Writing Coach

By Ivars Peterson

Even professional writers can use the help of a writing coach. And Ann Wylie is one of the best.

About a decade ago when I was on the staff of Science News magazine, the editors invited Wylie to present a writing workshop at the publication’s offices in Washington, D.C . The staff writers were already highly experienced in translating complex research results into articles aimed at a general audience. But there is always room for improvement.

Wiley’s workshop focused on “making your copy more creative.”  In other words, thinking long and hard about what would capture and maintain a reader’s interest.

Many of the basic principles that she talked about apply whether you are writing an article for a magazine, preparing an oral presentation, or collaborating on a mathematics paper. You use whatever tools you have at hand to communicate an idea to an audience as effectively as possible, and her workshop, with numerous examples, was designed to add to this toolkit.

The workshop emphasized the importance of telling a story and organizing the material for interest, with many tips on the use of metaphor and other devices to help keep a reader going.

The first paragraph (or lead) is crucial; to get attention you should be concrete, creative, and provocative, Wiley says. You can start off with wordplay, description, metaphor, anecdote, juicy detail, or startling statistic, for instance. Avoid abstraction, question, quotation, fact pack, or announcement, she argues.

The same principles apply to the final paragraph (or kicker), which should bring the article (or presentation) to a rousing conclusion.

All this requires a great deal of thought and much practice. When you read articles or hear presentations, note what works and doesn’t work. Learn by example.

As a writer or presenter, pay attention to your audience. Initially, it may be a colleague or fellow student, later an editor or two, then your readers or listeners. What did they like and not like? What did they find confusing? Illuminating? Did you hold their attention to the end?

Soon after the Science News workshop, I subscribed to Ann Wylie’s monthly email newsletter, “Wylie’s Writing Tips,” and I have been receiving it ever since.

The latest edition highlights the work of science writer Tom Rickey of the Pacific Northwest National Laboratory in using metaphor to communicate complex concepts.

I knew Rickey when he was in media relations at the University of Rochester and as someone who was unafraid to tackle complicated topics in computer science or mathematics. More than once, he alerted me to important research results that I could then pass on to readers of Science News.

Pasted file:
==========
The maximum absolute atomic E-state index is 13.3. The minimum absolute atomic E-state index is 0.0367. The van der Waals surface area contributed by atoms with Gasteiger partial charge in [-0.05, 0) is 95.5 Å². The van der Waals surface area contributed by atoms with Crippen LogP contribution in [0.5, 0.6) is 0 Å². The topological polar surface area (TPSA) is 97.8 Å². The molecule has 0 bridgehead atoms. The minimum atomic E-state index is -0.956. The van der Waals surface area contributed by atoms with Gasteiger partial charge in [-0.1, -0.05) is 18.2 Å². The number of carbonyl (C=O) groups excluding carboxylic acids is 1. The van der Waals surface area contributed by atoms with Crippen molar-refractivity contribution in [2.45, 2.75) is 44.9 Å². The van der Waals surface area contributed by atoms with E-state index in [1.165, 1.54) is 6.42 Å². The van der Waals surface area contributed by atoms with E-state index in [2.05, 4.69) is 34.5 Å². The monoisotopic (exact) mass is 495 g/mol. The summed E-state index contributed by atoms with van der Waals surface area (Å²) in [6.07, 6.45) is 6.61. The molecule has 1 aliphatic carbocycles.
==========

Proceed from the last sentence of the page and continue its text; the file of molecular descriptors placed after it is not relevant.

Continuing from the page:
Wiley contends that the use of literary devices such as metaphor is not fluff. “Creative material communicates more clearly, builds reader loyalty, creates a ‘buzz’ for your topic—even enhances credibility,” she writes in her newsletter. “The good news is that creative copy doesn’t take talent. It doesn’t even take creativity. Instead, it takes techniques, tricks and time.”

Wylie’s newsletter is a handy guide to techniques and tricks that you can use to enhance the appeal of your writing, from expository papers and how-to articles to blog posts and tweets.

2 Comments
  1. Somebody took some great notes back in the day, Ivars! Great to hear from you again this way. And thanks for the great article!

  2. Thanks for the pointe to Ann Wylie’s material and mailing list. I’m off read more about using creative devices at her site. Hopefully, the metaphors will be interesting and not condescending like the use of simile in science writing tends to be.

    I find descriptions like “imagine subatomic particles to be small basketball-like objects”, to be rather condescending. Perhaps the author thinks I can’t imagine what they might mean if they just said “subatomic particles occupy the atomic nucleus”, or “the nucleus is made up of subatomic particles”. Did I really need to have the concept which has nothing to do with basketball, tied to basketballs?

    As a counterexample, I almost never hear metaphor used when talking with people who work on cars, or do other quote, unquote, familiar tasks, with which others might not be familiar. I never hear, “Think of this fuel line as being like the esophagus of the car.” or “think of this fence post as being similar to posts that hold up the net of a soccer goal.”

    Instead, they just provide nice common-sense explanations. “The car runs by burning gasoline that flows through this hose to the engine.” and “this post holds up the wires of the fence.”

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